Everything's Gone Green
"We're all trying to conserve cash," said Kathy Loshbaugh, VP of network engineering at Sprint Corp. (NYSE: S). "And I think now is a perfect time to look at energy costs."
During the conference keynote address, AT&T Inc. (NYSE: T) VP of public affairs Charlene Lake said the big telco she works for is just beginning to understand how influential it could be in driving its suppliers to conserve energy and in helping shape industry standards that make power consumption a reportable metric that is used to influence purchasing decisions.
To that end, Lake spotlighted some of AT&T's recent work in becoming more aware of its corporate carbon footprint. This year, for instance, the company changed how it was buying electricity for its facilities in Austin; it now gets 10 percent of the power used for those buildings from wind power.
On the rooftop of its San Ramon, Calif. campus, AT&T is installing a 1 megawatt solar power system, a move that will cut normal power consumption by 4,300 kilowatt-hours per day. The company's corporate sustainability report, released earlier this month, boasts that the San Ramon solar panels will generate enough "to power more than 165 homes each year."
Maybe that's a drop in the bucket considering how much electricity a corporate monster the size of AT&T actually uses, but Lake's point is this: "There has to be a start." Waiting on industry standards and a supply-chain overhaul to start conserving energy won't cut it.
"If you're not at the table, you're on the menu," Lake declared, just as the session broke for lunch.
Attendees here had plenty of ideas for the AT&Ts of the world to save energy. "They should go unplug all the stuff that they're not using," said industry analyst Kermit Ross, principal of Millennium Marketing. In big phone company central offices, as many as half of the access lines aren't being used, he said, yet the linecards attached to those lines are powered 24 hours a day, seven days a week.
In turn, putting solar panels on the roof of central offices would "generate all the DC power those switches could ever use," Ross said.
The move for carriers and their suppliers to start promoting more environmentally friendly choices will be a marketing boon for bandwidth, said Heavy Reading analyst Stan Hubbard. Think of all the trips to the bank and paper bills we've already avoided. "Broadband is the digital fuel for the global economy," Hubbard said with a grand sweeping gesture.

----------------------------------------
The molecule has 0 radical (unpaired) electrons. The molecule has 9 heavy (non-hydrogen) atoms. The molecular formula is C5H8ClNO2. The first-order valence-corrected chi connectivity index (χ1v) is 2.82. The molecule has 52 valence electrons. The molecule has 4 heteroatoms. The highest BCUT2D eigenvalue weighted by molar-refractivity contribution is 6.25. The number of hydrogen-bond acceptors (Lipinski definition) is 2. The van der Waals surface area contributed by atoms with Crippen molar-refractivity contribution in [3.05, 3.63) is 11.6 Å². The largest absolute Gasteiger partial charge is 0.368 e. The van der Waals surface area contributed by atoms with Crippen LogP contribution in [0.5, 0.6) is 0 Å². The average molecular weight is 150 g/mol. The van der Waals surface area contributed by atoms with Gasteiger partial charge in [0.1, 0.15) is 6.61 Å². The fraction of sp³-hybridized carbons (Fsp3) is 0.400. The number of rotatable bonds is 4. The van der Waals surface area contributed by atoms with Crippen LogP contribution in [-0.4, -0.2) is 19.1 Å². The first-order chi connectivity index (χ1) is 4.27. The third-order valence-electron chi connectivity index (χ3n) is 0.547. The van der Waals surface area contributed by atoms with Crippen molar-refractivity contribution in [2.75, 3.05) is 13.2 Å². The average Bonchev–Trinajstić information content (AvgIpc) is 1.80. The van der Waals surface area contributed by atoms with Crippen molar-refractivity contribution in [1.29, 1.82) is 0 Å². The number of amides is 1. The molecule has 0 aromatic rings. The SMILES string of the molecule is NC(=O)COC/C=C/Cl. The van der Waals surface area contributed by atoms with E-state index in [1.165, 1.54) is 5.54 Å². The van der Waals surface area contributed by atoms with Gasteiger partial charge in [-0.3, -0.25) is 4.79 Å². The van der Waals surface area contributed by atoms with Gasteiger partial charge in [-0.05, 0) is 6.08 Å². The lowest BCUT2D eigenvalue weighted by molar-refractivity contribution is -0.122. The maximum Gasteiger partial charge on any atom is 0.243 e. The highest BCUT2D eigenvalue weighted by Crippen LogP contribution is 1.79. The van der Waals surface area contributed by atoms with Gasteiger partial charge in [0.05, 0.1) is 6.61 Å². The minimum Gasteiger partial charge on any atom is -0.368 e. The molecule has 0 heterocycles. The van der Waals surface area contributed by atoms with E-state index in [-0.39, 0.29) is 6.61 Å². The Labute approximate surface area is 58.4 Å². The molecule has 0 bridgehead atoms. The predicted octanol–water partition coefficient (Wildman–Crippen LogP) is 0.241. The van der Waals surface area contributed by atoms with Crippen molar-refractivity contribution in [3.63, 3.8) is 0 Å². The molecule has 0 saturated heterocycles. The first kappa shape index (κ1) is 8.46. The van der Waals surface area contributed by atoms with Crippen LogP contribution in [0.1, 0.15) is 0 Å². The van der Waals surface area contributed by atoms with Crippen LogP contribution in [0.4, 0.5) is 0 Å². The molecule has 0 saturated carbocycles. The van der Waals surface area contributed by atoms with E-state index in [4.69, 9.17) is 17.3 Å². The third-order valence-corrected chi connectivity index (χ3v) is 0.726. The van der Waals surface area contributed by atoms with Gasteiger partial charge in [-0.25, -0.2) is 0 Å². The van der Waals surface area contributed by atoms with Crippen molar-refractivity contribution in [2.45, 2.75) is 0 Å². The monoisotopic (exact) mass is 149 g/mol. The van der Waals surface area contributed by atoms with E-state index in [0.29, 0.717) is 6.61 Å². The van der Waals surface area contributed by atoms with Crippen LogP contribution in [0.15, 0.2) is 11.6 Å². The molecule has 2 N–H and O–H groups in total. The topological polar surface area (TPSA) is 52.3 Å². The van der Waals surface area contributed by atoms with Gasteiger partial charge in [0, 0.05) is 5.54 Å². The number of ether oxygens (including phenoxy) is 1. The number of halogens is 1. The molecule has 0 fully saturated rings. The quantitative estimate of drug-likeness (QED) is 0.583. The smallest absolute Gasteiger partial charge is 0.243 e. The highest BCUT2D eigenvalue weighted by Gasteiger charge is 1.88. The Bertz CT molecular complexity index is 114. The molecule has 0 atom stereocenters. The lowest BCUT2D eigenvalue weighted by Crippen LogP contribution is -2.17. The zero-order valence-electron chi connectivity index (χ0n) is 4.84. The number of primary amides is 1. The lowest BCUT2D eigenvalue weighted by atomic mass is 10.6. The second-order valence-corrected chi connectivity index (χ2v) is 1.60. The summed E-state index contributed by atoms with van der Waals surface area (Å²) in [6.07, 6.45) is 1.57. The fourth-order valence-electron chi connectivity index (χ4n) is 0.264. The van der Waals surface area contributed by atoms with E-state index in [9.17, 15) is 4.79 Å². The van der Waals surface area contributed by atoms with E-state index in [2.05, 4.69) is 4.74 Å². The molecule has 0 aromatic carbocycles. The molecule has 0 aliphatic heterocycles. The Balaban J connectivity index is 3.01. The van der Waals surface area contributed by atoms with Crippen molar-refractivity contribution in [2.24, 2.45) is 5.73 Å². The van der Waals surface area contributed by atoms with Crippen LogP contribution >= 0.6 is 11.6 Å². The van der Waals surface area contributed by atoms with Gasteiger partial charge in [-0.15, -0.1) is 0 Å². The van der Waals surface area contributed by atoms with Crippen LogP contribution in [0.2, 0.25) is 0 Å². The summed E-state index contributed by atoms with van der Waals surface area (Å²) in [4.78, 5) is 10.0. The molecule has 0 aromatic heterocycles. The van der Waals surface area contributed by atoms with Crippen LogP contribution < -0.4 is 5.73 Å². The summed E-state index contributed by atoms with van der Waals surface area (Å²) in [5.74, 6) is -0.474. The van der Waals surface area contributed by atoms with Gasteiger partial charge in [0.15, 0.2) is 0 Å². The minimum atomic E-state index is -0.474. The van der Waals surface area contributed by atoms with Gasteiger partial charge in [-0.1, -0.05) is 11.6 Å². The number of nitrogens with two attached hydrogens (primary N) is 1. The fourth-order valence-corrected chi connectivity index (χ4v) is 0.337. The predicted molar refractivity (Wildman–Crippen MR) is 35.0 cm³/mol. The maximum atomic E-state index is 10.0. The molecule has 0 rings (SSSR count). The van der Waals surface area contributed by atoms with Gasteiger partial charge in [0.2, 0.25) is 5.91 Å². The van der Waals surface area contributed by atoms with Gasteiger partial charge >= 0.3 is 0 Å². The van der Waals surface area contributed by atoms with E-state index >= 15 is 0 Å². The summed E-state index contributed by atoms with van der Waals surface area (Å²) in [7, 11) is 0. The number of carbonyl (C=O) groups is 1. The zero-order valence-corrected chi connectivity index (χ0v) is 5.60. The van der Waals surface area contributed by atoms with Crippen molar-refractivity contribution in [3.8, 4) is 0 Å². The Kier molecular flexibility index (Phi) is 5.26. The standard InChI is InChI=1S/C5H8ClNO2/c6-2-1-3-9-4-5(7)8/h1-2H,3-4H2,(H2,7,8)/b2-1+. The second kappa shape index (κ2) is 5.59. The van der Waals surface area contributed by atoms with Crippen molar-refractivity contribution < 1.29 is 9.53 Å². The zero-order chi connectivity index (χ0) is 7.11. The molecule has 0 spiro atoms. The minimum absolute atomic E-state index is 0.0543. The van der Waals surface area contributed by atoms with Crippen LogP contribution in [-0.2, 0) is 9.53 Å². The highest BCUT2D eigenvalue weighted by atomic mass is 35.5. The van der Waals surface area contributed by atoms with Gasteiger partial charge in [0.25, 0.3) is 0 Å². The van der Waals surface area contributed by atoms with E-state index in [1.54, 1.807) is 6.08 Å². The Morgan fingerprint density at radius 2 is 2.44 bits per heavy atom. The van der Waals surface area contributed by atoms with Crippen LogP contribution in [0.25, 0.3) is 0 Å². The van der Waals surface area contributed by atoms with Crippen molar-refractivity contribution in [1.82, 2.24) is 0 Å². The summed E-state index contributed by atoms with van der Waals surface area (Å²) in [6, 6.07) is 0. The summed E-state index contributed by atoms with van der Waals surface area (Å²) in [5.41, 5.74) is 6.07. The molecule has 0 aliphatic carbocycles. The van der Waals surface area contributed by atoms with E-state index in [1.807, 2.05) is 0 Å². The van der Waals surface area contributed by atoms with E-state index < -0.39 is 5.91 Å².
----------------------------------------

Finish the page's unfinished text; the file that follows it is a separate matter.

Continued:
Indeed, telepresence, broadband services, and other ways of connecting people were touted all day here as ways to keep cars off the road and reduce emissions. The telcos have never marketed such services as anything other than digital necessities, so perhaps this is the beginning of a sea change.
Still, not all are convinced a fast broadband hookup does anything for the environment. "How does having broadband help keep you off the road?" one observer here was overheard asking. "The only thing people around Dallas use broadband for is to help them print up driving directions."
For vendors, the green declarations from service providers at conferences like this might just mean that more brown stuff is going to flow downhill and land on their doorsteps. "We push our vendors to provide more functionality while using less wattage," said Charter Communications Inc. 's VP of network operations, Keith Hayes.
AT&T's Lake said that, in January, that telco will produce a document that will detail AT&T's energy expectations to equipment vendors across the board -- from cellphone makers to optical networking vendors. And, while vendors look forward to those energy proclamations from their biggest customers, it was also made clear here that one way to save energy is to keep useful stuff out of the landfills.
"One thing you don't do is trade out your equipment before its time," said Sprint Nextel's Loshbaugh. — Phil Harvey, Editor-in-Chief, Light Reading